Michael Daley has addressed NSW voters and pitched himself as the next premier in his first public comments since he was elected Labor leader.
Meanwhile, the Liberal MP accused of unleashing the scandal which claimed Luke Foley’s leadership has apologised to the reporter at the centre of the allegations.
Mr Daley outlined his priorities ahead of the March election following his promotion to the top position on Saturday afternoon, when he won 33 of 45 votes in a caucus meeting, after Mr Foley resigned amid sexual harassment allegations.
Mr Daley beat out contender Chris Minns, who claimed 12 votes, while Penny Sharpe was the only nominee for deputy leader and was picked to replace Mr Daley, who previously held the deputy position.
In a press conference following his victory, Mr Daley said his policy priorities would be reducing tolls on western Sydney roads, driving down energy bills through the growth of renewable energy, providing jobs to the suburbs and regions of NSW, and making Sydney more livable.
He also promised to fight the government’s “wasteful” investment in stadiums and divert funds to TAFE, schools and hospitals.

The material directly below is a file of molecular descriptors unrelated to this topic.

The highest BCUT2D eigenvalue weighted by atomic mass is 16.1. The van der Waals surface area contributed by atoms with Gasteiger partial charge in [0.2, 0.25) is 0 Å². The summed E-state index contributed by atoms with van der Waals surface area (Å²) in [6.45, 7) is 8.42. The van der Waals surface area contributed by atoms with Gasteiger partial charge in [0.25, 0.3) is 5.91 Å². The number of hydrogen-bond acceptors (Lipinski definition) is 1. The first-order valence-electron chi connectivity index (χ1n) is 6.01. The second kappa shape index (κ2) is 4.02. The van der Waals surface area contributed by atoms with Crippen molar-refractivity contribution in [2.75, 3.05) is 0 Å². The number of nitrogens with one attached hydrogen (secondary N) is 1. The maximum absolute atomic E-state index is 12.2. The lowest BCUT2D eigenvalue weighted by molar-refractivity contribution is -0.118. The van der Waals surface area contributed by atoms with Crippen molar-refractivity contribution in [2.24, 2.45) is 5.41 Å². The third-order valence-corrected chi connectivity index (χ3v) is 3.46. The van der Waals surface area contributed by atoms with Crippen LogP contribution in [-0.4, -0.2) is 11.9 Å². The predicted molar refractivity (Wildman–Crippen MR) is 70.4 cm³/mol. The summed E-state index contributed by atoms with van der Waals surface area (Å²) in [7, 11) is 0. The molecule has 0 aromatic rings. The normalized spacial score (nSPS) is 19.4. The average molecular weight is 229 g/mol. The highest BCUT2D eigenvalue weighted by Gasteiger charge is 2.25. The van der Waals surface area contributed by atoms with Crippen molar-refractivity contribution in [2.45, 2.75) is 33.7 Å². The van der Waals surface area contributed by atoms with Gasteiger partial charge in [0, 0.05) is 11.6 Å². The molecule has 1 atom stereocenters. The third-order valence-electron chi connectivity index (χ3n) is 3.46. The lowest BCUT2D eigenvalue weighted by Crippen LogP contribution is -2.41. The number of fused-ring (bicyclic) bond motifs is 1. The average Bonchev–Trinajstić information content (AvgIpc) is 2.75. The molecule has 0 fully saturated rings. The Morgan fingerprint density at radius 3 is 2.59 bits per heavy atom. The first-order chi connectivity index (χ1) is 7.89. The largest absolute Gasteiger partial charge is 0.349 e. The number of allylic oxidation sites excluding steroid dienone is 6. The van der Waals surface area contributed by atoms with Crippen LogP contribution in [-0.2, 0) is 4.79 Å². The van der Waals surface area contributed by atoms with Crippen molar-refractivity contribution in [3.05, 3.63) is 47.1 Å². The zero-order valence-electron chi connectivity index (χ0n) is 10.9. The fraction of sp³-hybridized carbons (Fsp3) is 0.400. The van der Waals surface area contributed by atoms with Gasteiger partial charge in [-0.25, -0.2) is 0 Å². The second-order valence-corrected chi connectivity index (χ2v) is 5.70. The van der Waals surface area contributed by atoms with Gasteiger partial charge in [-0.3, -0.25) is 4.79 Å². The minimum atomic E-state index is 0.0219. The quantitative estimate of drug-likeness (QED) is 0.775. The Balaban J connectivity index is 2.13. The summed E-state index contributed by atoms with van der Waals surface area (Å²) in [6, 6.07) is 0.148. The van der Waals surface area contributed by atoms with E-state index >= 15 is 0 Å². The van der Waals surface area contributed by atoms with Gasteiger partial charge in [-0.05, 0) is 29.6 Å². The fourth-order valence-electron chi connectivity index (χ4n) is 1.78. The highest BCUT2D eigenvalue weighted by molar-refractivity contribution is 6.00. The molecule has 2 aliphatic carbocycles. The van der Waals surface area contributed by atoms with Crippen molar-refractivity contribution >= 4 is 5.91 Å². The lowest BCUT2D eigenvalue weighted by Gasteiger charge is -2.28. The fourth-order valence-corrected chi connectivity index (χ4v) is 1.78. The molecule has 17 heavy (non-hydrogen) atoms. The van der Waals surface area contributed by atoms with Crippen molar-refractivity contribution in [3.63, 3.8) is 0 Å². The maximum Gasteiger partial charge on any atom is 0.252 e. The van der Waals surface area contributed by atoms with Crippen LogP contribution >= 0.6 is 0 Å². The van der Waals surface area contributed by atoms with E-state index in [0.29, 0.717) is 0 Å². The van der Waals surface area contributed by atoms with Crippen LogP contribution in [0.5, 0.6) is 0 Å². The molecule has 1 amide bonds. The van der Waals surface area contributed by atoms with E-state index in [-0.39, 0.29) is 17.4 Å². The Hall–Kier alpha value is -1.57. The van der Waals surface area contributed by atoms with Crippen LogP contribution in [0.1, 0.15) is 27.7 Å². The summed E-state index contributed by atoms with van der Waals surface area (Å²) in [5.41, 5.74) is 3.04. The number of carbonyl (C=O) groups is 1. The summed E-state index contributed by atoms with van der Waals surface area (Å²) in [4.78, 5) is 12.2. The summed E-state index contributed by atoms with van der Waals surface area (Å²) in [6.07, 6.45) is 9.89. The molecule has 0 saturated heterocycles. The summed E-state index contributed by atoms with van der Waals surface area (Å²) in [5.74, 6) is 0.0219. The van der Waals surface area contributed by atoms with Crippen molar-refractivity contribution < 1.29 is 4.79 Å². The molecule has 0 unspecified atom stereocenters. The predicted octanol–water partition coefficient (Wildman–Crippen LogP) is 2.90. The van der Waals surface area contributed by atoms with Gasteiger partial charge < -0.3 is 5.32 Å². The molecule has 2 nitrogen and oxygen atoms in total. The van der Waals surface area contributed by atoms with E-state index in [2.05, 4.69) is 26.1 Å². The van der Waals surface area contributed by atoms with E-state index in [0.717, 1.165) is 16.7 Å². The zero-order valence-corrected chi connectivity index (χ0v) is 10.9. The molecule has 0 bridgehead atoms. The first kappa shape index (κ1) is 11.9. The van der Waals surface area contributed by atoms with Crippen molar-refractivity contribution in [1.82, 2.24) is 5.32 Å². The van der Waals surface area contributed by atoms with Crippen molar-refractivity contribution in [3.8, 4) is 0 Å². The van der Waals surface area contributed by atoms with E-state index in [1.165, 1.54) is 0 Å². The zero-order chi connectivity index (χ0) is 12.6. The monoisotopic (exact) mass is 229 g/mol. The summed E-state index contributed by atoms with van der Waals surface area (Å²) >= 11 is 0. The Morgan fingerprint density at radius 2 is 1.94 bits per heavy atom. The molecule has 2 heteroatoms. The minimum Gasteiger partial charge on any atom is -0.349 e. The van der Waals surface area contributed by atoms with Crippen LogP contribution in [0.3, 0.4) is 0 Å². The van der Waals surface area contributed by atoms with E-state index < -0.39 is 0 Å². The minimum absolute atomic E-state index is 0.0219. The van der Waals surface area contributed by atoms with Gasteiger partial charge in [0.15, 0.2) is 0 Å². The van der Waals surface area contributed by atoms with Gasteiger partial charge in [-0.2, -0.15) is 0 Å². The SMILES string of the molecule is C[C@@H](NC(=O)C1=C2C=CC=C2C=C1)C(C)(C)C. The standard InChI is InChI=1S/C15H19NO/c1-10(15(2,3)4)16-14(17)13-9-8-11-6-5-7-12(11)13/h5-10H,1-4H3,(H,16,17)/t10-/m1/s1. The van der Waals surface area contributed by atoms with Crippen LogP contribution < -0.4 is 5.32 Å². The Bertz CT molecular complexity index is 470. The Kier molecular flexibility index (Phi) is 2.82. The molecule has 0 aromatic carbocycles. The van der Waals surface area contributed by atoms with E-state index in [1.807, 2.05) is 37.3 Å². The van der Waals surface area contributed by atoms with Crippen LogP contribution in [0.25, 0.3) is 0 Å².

The opposition leader vowed to win the next state election.
“I am not here to save the furniture. We are here to win the 2019 election. And that is what we will do for the people who rely so heavily on us,” he said.
His comments follow Mr Foley’s resignation after ABC journalist Ashleigh Raper issued a statement alleging he put his hand through the back of her dress and groped her at a 2016 Christmas party.
Mr Foley has denied the allegation but said he won’t seek re-election to parliament.
Liberal minister David Elliott was heavily criticised, from inside and outside his own party, for using the scandal to score political points after he aired the allegation in parliament last month.
Mr Elliott said he was “deeply sorry for the hurt” his comments caused to Ms Raper.
“It was completely unintentional,” he said in a statement on Saturday.
“I have every intention of respecting Ms Raper’s wishes and letting her get on with her life.”
Mr Daley, who grew up on a dairy farm on the north coast, has also made a pitch to “forgotten” regional voters, saying he would deliver a fairer deal as they had been left behind by a Sydney-centric Liberal government.
The Labor leader said he was from the suburbs where he had seen the struggles ordinary people went through and where he had forged his admiration for working people.
“My first job as an 11 or 12-year-old was delivering newspapers in south Maroubra through the housing estates.”